I dressed in black,
ate my dinner earlier than usual
and drove one canyon over to rehearse.
The sanctuary was filled
with evening light when I walked in,
heightening the lavenders and blues,
those deeply colored pieces
that fit inside the clerestory windows. Musicians and readers met in the balcony,
our home as the sun made its way down,
down behind the hills and the sea.
No paper trail this night,
only the dark light of the screens
to guide us from scripture to painting, to silence.
Then to poem, to song,
to the loss of one more layer of light. There is a sober feel to this night,
a quietness that invades our spirits
and guides our tongues.
Nothing is wasted.
No breath, no sigh, no syllable. It is crowded and cramped where we sit,
bound by chair legs and mic stands,
script pages and surreptitious, hooded lamps. The chandeliers,
hand-pounded by an artist-blacksmith
in the valley,
remind me of crowns tonight.
Crowns fit for a king —
or one falsely accused. We begin with full brightness,
streaming in through the windows,
and shining out
from every light in the house. From my perch,
high above the worshippers,
I watch the space darken,
and feel the weight of it
settle into my bones.
My foot is aching this night,
tired from too much joyful standing,
baking and decorating,
standing beside my tall grandgirl,
who loves to try new things. And I’m glad that it hurts.
Not in a strange or masochistic way,
no. Rather, I am grateful to identify,
even in a small way, with the pain of this day.
With the darkness,
the good and necessary darkness.
The darkness which brought us
the darkness in which the Good
was splayed out before us all,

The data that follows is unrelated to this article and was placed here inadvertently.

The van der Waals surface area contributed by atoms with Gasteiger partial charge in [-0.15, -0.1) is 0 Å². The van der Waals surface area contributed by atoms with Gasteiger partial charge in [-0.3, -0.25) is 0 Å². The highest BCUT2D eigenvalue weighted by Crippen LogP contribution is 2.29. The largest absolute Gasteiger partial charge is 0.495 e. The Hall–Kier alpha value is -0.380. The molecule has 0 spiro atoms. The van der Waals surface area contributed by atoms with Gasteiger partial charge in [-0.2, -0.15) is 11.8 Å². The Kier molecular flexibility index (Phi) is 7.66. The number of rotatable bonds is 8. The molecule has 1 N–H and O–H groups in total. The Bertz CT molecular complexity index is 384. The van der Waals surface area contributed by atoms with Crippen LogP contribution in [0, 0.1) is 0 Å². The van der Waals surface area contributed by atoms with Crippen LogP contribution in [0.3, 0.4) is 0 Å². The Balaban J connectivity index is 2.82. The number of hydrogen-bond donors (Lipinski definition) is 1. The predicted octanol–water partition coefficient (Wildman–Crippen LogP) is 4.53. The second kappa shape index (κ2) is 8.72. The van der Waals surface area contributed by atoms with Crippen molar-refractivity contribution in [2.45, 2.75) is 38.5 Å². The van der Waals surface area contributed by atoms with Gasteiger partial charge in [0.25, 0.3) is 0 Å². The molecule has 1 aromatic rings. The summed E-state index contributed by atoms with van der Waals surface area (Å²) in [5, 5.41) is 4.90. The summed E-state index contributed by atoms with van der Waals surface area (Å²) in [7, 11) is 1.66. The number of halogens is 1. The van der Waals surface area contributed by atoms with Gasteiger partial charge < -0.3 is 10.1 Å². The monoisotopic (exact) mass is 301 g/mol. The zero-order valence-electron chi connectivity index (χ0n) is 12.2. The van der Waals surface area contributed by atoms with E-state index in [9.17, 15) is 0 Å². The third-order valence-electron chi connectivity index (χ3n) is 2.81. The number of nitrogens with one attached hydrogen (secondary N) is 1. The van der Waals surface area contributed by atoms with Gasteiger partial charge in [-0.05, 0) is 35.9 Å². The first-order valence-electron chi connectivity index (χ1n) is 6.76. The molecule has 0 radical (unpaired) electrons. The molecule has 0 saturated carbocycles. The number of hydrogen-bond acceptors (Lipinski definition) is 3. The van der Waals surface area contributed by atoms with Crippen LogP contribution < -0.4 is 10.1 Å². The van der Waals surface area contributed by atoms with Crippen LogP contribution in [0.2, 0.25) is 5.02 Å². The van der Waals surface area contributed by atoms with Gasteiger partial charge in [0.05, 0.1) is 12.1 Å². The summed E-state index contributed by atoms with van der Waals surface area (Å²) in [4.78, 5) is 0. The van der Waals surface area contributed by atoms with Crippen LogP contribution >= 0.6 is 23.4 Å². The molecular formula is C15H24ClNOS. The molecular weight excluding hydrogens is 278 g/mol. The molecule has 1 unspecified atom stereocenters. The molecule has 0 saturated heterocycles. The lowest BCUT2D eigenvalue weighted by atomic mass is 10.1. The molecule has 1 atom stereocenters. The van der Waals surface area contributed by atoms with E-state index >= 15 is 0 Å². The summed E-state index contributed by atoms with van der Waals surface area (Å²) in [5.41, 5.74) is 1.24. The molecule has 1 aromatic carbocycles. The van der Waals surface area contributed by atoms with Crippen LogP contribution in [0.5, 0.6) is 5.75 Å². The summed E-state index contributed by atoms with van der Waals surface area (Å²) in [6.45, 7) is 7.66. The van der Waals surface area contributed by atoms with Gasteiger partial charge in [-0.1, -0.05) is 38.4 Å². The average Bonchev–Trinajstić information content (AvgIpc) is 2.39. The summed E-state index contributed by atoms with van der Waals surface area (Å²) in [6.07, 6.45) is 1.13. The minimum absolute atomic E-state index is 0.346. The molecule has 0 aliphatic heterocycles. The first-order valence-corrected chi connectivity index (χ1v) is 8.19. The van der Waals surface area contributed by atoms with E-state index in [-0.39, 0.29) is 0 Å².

absorbing our fallenness,
our shame. I am reading poetry tonight,
my partner a retired English prof
from a nearby college,
a wise and kind man,
who answers my queries
about meaning and inflection,
about rhythm and pace. We hear the story,
the old story,
the true story.
We look at etchings,
beautiful, old etchings.
And we sing.
Sweetly, reverently, we sing. Seven times, a candle is snuffed out.
Seven words from John.
Seven songs are sung.
But only six poems.
For, in the end,
at the end,
there are no words.
Only the blessed darkness.
the Christ candle begins to move,
lifted high, cradled,
down the steps,
into the night.
And this time,
this time as I watch it go by
into the darkest space of all,
the one directly below my chair,
This is a space where I cannot be,
where I cannot see
the gleaming of His light.
And it hits me,
as if for the first time,
that this light went out.
The Light of the world willingly
was laid deep in the earth,
and did not shine.
How did any of us survive that darkness?
And yet . . . that very darkness
Perhaps, I need to rethink
the meaning of the word,
My deep thanks to Jon Lemmond for his wonderful script, to him and to Don Johnson for their masterful reading of the scripture, to Bob Gross, Jon Martin and Janet Spencer for such lovely musical leadership, to Tanner Gross for managing powerpoint and light level, and to my reading partner, John Sider. And special thanks for and to the poets – Richard Crashaw, John Byrom, Gerald Manley Hopkins, George Herbert, Christina Rosetti and Tania Runyon whose words graced this event with power, and with invitation.